Study Guides (380,000)
CA (150,000)
U of A (4,000)
BIOL (200)
BIOL208 (20)
Final

BIOL208 Study Guide - Final Guide: Carbon Cycle, Sympatry, Density Estimation


Department
Biology (Biological Sciences)
Course Code
BIOL208
Professor
Jessamyn Manson
Study Guide
Final

This preview shows pages 1-3. to view the full 9 pages of the document.
LAB 1: Statistical analyses of sampling data
Intro: The Scientific Method
Systematic method of inquiry
Involves observations, development of hypotheses, collection of empirical data,
and the testing of hypotheses.
Hypothesis development
Hypothesis: supposition to explain an observed phenomenon.
Must be falsifiable (can be refuted).
Different types of hypotheses
Working hypothesis: used as part of the scientific method to execute experiments
and then examine the results. It is provisionally accepted that is used for further
research.
Null hypothesis (AKA Statistical hypothesis): the statement that the phenomenons
that you were examining are NOT related; results may be the product of random
chance events.
Predictions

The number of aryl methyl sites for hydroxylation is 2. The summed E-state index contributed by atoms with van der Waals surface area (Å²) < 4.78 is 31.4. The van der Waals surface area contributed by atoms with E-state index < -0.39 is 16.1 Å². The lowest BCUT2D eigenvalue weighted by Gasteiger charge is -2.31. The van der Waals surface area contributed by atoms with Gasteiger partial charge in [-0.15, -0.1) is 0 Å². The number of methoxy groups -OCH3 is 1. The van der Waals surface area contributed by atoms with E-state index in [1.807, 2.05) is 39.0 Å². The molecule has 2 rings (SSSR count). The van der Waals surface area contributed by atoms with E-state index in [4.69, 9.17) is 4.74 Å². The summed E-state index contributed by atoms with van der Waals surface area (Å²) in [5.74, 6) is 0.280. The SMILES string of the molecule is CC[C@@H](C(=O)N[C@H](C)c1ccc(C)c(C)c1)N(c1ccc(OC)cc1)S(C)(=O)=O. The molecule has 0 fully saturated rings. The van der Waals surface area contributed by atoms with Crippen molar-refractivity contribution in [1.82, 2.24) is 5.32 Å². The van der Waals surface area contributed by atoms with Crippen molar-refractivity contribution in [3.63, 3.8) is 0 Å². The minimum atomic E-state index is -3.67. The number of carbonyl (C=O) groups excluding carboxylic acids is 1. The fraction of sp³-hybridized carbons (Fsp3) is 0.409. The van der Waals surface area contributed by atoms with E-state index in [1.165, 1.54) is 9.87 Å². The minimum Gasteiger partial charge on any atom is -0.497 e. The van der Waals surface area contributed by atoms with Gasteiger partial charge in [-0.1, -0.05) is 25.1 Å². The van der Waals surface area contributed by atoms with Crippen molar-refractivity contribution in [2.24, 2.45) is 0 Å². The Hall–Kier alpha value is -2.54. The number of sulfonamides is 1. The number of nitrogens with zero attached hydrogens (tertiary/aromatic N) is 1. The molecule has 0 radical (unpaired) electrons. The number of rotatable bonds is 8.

Make a prediction and then test it.
Your degree of confidence about the difference between control and treated
groups depends on the: 1. Magnitude of difference between groups
2. Variability of the measurements within each group
Experimental and statistical design
Samples: subsets of populations (statistical, not necessarily biological
populations) for which a generalization about some attribute is desired.
Catch a fraction of the population, selected at random from all available
individuals, and extrapolate the measurements to the population as a whole.
Measures of central tendency and spread
Frequency distribution can be graphed into a histogram.
Mean (average)
Mode (most common observation)
Median (middle observation)
* If data fit perfect normal distribution, mean=mode=median
Range (largest value – smallest value)
Variance (s2)
* Samples from diff. populations ma have the same central tendencies,
but different variances.
Standard Deviation (s)
Parametric statistics and the normal distribution
Parametric statistics assumes that the frequency distribution of the
population/sample conforms to a bell-shaped (Gaussian) distribution